Gearing Up for the 2015 NAB Show

ALEXANDRIA, VA.—This may strike you as a bit early to be thinking about the 2015 NAB Show, but it’s been on our minds here in the editorial office for some weeks. Only a month or so away, this year’s convention will be the usual cacophony of sights, sounds and ideas. It can be difficult to identify the significant among the distractions.

This year, I expect the show to burst with 4K/UHD products and solutions, from cameras to lenses to recorders to switchers to editing software and effects. Of course, there are many issues concerning 4K production and distribution to be worked out; but the marketplace is voting swiftly with its wallet to accept many 4K products.

Bob Kovacs

If you haven’t looked, the price of a 4K camera can be just marginally more than the price of an HD camera of similar overall quality—and it many cases, there is no cost difference. Today, you can buy a 4K camcorder from a well-known manufacturer for less than $5,000 and immediately put it into use shooting ENG, commercials, features or other professional applications. No, it’s not as good as a Red or Arri 4K camera costing several times the price, but the camera will acquit itself well for the typical needs of a broadcast TV station.

Editing software is also now capable of handling 4K video files, as long as you understand that you may need to update your editing computer to deal with the 4X increase in visual data that 4K represents. If your system edits HD with some lag today, it will probably be uncomfortably laggy with 4K video.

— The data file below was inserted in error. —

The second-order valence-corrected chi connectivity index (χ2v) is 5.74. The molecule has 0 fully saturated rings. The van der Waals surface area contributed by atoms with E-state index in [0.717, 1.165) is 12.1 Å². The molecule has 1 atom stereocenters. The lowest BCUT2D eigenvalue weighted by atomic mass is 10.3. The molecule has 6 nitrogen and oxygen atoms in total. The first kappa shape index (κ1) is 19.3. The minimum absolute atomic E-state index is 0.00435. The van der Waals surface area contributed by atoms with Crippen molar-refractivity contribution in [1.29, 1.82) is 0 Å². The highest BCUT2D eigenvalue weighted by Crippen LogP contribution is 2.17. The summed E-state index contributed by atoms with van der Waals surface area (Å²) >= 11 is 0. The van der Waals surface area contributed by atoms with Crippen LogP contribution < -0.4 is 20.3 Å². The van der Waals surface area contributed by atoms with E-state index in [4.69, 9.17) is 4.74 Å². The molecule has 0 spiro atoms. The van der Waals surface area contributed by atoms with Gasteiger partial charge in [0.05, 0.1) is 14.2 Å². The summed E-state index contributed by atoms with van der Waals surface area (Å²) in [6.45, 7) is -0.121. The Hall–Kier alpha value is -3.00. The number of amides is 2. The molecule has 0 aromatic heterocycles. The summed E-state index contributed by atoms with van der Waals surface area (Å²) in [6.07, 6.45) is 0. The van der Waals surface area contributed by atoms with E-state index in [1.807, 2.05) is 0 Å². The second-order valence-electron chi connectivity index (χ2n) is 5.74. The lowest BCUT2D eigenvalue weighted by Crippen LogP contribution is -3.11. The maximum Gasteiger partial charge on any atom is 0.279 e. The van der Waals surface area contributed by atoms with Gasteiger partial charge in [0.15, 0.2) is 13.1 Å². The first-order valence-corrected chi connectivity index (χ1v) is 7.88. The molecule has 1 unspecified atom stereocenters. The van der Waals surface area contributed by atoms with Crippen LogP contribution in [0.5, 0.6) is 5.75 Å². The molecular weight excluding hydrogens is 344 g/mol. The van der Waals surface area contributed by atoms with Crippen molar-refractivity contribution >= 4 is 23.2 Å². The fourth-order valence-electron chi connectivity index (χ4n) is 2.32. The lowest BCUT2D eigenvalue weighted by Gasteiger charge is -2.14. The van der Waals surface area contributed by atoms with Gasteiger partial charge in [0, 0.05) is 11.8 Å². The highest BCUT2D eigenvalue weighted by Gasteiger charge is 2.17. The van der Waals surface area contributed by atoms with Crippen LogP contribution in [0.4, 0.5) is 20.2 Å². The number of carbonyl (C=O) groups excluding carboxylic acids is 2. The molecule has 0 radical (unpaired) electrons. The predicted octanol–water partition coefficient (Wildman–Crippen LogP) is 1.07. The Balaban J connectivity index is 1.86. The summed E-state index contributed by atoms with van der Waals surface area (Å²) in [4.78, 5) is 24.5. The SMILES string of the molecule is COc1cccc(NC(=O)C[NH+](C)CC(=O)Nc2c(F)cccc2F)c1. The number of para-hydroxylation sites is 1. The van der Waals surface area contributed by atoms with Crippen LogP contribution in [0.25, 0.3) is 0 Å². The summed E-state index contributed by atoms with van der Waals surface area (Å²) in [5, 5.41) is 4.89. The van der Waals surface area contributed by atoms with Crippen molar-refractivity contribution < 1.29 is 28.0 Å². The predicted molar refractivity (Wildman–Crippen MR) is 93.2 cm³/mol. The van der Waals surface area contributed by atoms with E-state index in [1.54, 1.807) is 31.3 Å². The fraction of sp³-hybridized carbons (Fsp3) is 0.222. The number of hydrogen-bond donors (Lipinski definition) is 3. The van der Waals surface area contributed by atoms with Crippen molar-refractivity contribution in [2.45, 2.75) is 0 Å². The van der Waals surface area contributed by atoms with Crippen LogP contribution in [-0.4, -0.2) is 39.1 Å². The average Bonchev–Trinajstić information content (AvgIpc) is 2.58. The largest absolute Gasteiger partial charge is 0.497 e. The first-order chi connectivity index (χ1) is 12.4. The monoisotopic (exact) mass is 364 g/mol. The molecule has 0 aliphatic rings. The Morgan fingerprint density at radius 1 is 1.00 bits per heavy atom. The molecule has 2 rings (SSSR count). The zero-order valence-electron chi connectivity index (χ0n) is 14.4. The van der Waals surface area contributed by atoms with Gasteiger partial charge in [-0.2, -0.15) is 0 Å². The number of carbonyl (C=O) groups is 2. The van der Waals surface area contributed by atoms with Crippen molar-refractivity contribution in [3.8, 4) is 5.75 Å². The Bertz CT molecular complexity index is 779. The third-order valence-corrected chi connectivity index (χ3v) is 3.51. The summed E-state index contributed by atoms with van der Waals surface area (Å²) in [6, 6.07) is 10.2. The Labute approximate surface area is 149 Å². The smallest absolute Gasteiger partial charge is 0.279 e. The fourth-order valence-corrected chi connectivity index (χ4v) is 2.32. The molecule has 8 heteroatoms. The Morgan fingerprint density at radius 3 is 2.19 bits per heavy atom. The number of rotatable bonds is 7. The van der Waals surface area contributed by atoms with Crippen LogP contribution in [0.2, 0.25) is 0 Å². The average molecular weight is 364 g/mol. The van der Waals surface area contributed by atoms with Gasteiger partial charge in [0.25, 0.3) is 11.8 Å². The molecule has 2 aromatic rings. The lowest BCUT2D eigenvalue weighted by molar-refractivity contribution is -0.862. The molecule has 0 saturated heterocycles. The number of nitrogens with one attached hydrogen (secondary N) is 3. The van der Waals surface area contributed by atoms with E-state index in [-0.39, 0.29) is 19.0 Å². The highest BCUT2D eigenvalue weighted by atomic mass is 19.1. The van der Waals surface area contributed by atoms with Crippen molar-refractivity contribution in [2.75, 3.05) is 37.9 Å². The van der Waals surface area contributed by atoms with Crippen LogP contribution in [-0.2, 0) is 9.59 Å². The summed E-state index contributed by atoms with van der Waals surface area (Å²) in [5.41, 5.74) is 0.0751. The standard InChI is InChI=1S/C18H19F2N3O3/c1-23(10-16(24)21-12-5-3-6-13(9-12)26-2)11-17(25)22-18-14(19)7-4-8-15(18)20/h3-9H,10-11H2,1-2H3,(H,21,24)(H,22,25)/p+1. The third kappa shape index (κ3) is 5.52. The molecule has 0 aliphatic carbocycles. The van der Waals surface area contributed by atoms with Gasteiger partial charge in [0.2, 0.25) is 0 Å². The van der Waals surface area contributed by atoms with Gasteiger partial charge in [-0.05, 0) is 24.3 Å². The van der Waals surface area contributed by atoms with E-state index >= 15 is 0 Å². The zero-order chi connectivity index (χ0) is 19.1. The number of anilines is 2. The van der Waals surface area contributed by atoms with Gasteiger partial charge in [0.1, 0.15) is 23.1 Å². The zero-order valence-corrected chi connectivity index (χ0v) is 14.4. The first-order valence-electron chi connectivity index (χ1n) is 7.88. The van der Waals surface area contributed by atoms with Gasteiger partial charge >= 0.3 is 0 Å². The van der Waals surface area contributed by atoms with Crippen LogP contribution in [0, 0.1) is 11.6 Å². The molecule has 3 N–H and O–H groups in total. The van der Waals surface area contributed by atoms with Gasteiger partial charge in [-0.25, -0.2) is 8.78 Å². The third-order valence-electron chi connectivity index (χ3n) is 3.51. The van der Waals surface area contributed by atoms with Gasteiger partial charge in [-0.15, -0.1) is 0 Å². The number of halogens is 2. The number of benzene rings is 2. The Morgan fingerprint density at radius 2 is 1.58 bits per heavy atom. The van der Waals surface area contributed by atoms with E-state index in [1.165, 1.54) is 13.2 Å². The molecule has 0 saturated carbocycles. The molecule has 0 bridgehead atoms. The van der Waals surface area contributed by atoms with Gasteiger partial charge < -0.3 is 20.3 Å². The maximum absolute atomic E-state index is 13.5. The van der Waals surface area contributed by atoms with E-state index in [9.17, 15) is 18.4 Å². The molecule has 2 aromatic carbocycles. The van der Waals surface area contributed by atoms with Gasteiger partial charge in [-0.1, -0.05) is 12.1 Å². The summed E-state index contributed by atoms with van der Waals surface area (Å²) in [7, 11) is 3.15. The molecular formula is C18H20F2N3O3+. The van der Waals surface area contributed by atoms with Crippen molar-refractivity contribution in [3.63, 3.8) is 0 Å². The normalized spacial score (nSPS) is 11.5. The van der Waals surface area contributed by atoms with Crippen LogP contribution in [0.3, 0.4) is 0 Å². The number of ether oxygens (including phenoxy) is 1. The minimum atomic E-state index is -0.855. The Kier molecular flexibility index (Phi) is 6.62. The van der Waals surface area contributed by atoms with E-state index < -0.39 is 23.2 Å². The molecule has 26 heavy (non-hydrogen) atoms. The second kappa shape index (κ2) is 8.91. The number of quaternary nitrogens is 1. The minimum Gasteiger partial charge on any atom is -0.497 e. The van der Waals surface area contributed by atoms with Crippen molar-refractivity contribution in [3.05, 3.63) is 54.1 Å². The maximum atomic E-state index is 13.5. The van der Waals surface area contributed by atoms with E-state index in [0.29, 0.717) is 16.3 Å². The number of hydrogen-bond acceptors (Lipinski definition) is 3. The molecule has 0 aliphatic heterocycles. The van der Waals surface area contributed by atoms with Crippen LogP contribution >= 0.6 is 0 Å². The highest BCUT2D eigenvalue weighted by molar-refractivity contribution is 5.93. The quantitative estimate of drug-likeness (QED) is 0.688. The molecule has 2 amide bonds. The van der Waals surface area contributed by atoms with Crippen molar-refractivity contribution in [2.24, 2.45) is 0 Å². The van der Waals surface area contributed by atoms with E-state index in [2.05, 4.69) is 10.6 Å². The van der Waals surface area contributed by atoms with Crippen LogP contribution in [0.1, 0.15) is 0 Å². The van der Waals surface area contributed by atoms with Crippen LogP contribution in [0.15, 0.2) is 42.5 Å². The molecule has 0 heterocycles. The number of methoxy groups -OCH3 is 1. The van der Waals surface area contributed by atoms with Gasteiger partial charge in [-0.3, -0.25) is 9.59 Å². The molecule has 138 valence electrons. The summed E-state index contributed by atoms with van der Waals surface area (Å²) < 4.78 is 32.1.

Developments in monitors have also tracked the move to 4K production, with many new 4K consumer and professional displays in the past few months. Expect that these will be all over the NAB floor, as manufacturers put their best product feet forward.

Speaking of which, a couple months ago, a product vice president for a major manufacturer told me privately that he was pushing the company to introduce only 4K-capable cameras from now on. He didn’t see a market in HD cameras when 4K is available for about the same cost.

Today’s big question about 4K is how it can be distributed and broadcast. Sure, it’s great as a production medium, but can it ever be affordably delivered to homes? There is some 4K distribution via the Internet today (notably Netflix’s “House of Cards”) and you can expect to hear more about 4K broadcasting and distribution at the NAB. It’s coming, but the standards take some time to develop.

There are many reasons to go to the NAB Show, of course. If you’re like me, you love the smell of fresh electronics; and the sub-audible hum of thousands of power supplies is the music that calms your savage breast. New products, old friends and the latest in technology trends—I hope you can make it to the show.

Bob Kovacs

Bob Kovacs is the former Technology Editor for TV Tech and editor of Government Video. He is a long-time video engineer and writer, who now works as a video producer for a government agency. In 2020, Kovacs won several awards as the editor and co-producer of the short film "Rendezvous."